A Quick Look at the Fine Art of Book Spine Design

by | Jan 22, 2018

Although there are fewer bookstores every year, and a smaller percentage of books being bought in those bookstores, physical retailers still accounted for huge book sales every year.

And even though more people search online for books, the actual number of people who look for books in bookstores has continued to increase every year.

For instance, in the 3-month Spring season in 2017, over 143 million people in the U.S. shopped for books at bookstores.

This market will continue to become more important to successful indie publishers who want to expand their reach beyond online sales.

One of the key tasks for the book designer when it comes to books that will be sold at retail is the design of the book’s spine.

The vast majority of books displayed in bookstores are shown “spine out” to maximize limited shelf space. Only a few books will be shown “face out” and of course they will have an advantage.

However, we have no control over that, so it’s incumbent on us to create a spine that helps the book reach its sales potential, and which suits the rest of the cover design, of which it is a part.

“… The facet of physical books that endow book-buying with its romance and mystery, that truly distinguishes one book from another, is … the spine.”—Kari Larsen, Literary Hub

Real-World Testing

Picking through our library at home, I arranged a shelf of books that demonstrate some of the best and worst of spine design. Here they are, with comments about how well they do their jobs.

For this article I decided to look at only single volume works. There are many examples of outstanding design that spreads across the spines of all the books in a series, but that’s a different design challenge. If you’d like to see some of these designs, check out the links at the end of this article.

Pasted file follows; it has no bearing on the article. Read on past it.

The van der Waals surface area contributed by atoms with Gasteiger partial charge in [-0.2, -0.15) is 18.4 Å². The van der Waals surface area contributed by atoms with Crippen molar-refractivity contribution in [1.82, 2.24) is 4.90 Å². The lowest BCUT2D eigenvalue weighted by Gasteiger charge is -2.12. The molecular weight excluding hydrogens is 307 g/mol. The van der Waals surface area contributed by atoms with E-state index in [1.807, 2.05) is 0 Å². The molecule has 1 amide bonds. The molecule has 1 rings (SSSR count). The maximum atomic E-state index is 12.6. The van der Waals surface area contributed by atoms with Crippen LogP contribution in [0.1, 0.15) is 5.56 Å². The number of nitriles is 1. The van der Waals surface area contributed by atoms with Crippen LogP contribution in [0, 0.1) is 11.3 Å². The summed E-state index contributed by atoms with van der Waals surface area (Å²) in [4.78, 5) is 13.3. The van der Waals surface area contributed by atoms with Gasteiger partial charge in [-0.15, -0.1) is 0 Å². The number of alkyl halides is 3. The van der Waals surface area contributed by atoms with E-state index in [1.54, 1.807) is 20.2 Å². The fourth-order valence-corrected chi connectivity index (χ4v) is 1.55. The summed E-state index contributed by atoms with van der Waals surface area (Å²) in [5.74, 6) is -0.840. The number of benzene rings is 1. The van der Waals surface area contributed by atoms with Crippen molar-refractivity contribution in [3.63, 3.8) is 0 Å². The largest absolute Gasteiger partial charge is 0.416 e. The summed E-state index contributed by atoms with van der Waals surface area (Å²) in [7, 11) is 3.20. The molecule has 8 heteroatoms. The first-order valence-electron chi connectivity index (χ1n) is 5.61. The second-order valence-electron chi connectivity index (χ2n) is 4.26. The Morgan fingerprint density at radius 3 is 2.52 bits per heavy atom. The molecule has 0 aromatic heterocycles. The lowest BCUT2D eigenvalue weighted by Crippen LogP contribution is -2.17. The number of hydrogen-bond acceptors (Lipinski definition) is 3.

First, the losers:

book design

  1. In section 1, we have three books on which the design of the spines seems to have been completely overlooked, with just some type thrown on there for primitive identification.
  2. This book looks like it’s stuck in the 1970s.
  3. Appears to have been designed for a much shorter book.
  4. These two books aren’t bad, but a lack of contrast renders them weak from a design point of view.
  5. Watch out for busy backgrounds, which don’t help readability.
  6. Lastly, 5 books whose designers apparently had no interest in allowing browsers to even read the spines.

Okay, now let’s look at some book spines that got it right:

book design

  1. These four nonfiction books all have clean, clear spine designs that actually help sell the books. A win!
  2. Each of these five books uses design elements from the front cover to bring some of the thought that went into communicating with the reader onto the spine. In consequence, each has a unique look and message.
  3. This book has a clear and readable spine the easily signals it’s in the health and wellness category.
  4. These are two versions of the same book. On the right is the spine of the hardcover edition. The problem is that the light-colored title was displayed on a dark blue background on the cover. When it moved to the spine the background stayed home, leaving the title very difficult to decipher. The version on the left is the paperback that came out a couple of years later, where the publisher wanted to maximize readability, creating quite a contrast between the two editions.

Elements of the Book Spine

Don’t forget the elements you need to include on the spine. The one many self-publishers neglect is the publisher identifier, but that’s something most professional book buyers will notice right away if it’s missing.